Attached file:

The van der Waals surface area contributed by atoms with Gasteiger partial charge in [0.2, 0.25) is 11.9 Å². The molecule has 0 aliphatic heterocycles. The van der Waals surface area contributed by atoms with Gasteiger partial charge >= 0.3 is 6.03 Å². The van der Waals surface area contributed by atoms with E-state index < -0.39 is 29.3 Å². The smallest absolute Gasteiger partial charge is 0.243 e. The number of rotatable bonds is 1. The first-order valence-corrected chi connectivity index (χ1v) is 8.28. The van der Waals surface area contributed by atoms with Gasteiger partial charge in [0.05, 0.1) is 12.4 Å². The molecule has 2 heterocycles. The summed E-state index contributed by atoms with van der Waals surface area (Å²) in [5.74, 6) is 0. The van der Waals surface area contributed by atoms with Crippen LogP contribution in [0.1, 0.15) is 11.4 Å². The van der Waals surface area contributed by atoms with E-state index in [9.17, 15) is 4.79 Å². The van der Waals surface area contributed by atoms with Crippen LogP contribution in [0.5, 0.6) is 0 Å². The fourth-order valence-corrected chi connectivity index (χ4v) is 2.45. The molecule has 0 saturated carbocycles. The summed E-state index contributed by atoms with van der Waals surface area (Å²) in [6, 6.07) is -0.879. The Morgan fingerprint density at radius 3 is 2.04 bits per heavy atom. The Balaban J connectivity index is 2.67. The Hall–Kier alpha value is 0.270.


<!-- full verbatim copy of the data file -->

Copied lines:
The van der Waals surface area contributed by atoms with Gasteiger partial charge in [0.2, 0.25) is 11.9 Å². The molecule has 0 aliphatic heterocycles. The van der Waals surface area contributed by atoms with Gasteiger partial charge >= 0.3 is 6.03 Å². The van der Waals surface area contributed by atoms with E-state index < -0.39 is 29.3 Å². The smallest absolute Gasteiger partial charge is 0.243 e. The number of rotatable bonds is 1. The first-order valence-corrected chi connectivity index (χ1v) is 8.28. The van der Waals surface area contributed by atoms with Gasteiger partial charge in [0.05, 0.1) is 12.4 Å². The molecule has 2 heterocycles. The summed E-state index contributed by atoms with van der Waals surface area (Å²) in [5.74, 6) is 0. The van der Waals surface area contributed by atoms with Crippen LogP contribution in [0.1, 0.15) is 11.4 Å². The van der Waals surface area contributed by atoms with E-state index in [9.17, 15) is 4.79 Å². The van der Waals surface area contributed by atoms with Crippen LogP contribution in [0.5, 0.6) is 0 Å². The fourth-order valence-corrected chi connectivity index (χ4v) is 2.45. The molecule has 0 saturated carbocycles. The summed E-state index contributed by atoms with van der Waals surface area (Å²) in [6, 6.07) is -0.879. The Morgan fingerprint density at radius 3 is 2.04 bits per heavy atom. The Balaban J connectivity index is 2.67. The Hall–Kier alpha value is 0.270.